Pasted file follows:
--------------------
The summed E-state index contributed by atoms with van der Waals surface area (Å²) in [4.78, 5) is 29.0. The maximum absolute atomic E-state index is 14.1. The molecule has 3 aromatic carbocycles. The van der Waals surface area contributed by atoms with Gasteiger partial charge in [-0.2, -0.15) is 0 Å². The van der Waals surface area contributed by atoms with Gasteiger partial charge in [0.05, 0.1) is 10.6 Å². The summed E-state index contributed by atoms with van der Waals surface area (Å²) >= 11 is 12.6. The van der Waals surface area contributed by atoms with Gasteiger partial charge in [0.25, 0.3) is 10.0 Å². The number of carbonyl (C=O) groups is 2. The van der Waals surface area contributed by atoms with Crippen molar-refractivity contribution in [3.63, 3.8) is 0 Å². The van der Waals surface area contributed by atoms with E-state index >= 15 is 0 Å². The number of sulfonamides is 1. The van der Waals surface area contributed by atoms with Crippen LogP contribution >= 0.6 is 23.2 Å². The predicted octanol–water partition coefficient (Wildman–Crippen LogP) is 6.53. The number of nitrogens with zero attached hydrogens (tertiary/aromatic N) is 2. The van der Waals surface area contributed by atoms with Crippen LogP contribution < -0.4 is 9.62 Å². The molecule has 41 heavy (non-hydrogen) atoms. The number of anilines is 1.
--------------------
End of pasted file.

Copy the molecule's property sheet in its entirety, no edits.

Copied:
The summed E-state index contributed by atoms with van der Waals surface area (Å²) in [4.78, 5) is 29.0. The maximum absolute atomic E-state index is 14.1. The molecule has 3 aromatic carbocycles. The van der Waals surface area contributed by atoms with Gasteiger partial charge in [-0.2, -0.15) is 0 Å². The van der Waals surface area contributed by atoms with Gasteiger partial charge in [0.05, 0.1) is 10.6 Å². The summed E-state index contributed by atoms with van der Waals surface area (Å²) >= 11 is 12.6. The van der Waals surface area contributed by atoms with Gasteiger partial charge in [0.25, 0.3) is 10.0 Å². The number of carbonyl (C=O) groups is 2. The van der Waals surface area contributed by atoms with Crippen molar-refractivity contribution in [3.63, 3.8) is 0 Å². The van der Waals surface area contributed by atoms with E-state index >= 15 is 0 Å². The number of sulfonamides is 1. The van der Waals surface area contributed by atoms with Crippen LogP contribution >= 0.6 is 23.2 Å². The predicted octanol–water partition coefficient (Wildman–Crippen LogP) is 6.53. The number of nitrogens with zero attached hydrogens (tertiary/aromatic N) is 2. The van der Waals surface area contributed by atoms with Crippen LogP contribution < -0.4 is 9.62 Å². The molecule has 41 heavy (non-hydrogen) atoms. The number of anilines is 1.